Natasha Lushetich

FLuxus transparent meal
George Maciunas, Transparent Meal, 1969

The famous 1960s’ and 1970s’ Fluxfeasts and Fluxbanquets – which boasted menu items such as George Maciunas’ Fish Meal (fish drink, fish jello, fish bread, fish pudding and fish ice cream), and Bici Hendricks’ Black Meal (black drink, black beans, black meat and black sauce) – followed very much in the Futurist tradition. They elevated the visual, olfactory, tactile, masticatory and digestive experience to the level of art. More importantly, they intervened into the syntax of interactive social relations.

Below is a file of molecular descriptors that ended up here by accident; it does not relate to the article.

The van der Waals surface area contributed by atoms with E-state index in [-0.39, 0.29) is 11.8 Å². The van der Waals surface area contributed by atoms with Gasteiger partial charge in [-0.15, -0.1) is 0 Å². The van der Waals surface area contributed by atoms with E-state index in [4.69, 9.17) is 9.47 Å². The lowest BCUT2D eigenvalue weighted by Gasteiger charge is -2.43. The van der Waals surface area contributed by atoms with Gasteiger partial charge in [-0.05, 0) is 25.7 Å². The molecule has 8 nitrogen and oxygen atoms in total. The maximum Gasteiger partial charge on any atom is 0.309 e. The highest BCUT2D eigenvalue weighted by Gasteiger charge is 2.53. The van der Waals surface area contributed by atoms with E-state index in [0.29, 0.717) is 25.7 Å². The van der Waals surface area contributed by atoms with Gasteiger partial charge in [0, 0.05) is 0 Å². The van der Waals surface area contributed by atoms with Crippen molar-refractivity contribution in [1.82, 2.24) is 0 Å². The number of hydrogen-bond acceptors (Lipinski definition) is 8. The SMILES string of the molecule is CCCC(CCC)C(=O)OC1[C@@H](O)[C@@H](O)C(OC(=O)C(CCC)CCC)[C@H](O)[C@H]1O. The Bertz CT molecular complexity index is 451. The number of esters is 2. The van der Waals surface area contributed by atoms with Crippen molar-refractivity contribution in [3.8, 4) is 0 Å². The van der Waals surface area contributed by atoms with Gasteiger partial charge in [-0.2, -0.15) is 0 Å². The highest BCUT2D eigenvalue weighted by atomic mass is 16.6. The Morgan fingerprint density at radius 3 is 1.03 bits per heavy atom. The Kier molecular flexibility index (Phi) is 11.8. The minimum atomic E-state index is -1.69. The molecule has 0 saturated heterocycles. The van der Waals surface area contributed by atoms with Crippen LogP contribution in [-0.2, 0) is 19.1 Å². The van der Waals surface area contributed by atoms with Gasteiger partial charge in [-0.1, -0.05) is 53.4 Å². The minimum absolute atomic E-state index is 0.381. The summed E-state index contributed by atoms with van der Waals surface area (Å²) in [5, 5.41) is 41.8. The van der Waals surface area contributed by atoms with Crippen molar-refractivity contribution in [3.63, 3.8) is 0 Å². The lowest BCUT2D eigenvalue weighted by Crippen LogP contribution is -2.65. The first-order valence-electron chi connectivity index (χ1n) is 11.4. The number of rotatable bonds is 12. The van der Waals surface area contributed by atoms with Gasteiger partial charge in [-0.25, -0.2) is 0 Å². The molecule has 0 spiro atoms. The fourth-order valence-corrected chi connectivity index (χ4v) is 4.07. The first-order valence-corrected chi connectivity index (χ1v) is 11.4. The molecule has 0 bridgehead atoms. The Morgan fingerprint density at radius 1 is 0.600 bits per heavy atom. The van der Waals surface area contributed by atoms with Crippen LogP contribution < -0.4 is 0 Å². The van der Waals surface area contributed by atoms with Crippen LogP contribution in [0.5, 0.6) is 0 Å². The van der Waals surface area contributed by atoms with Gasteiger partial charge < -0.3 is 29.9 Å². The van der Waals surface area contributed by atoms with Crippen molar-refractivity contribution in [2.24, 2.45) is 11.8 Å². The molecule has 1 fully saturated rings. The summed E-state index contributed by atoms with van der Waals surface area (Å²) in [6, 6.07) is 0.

Taking its cue from Pierre Bourdieu’s notion of the ‘magical divide’ (1979) which is a culturally conferred physical, aesthetic and moral differentiation between the delicious and the disgusting, the beautiful and the ugly, the ‘done’ and the ‘not done’, this paper explores the relationship between Flux Food and the received cultural ideas about taste. It examines the intermedial provenance of Flux Food; its monomorphic structure (which resembles a theme variation); and the proposed eating practices (behavioural and choreographic requirements). On the basis of these explorations the paper argues for a paradoxical articulation, which, instead of adhering to the dualist paradigm inherent in the ‘magical divide’, seeks to differentiate within sameness, and, conversely, identify within difference.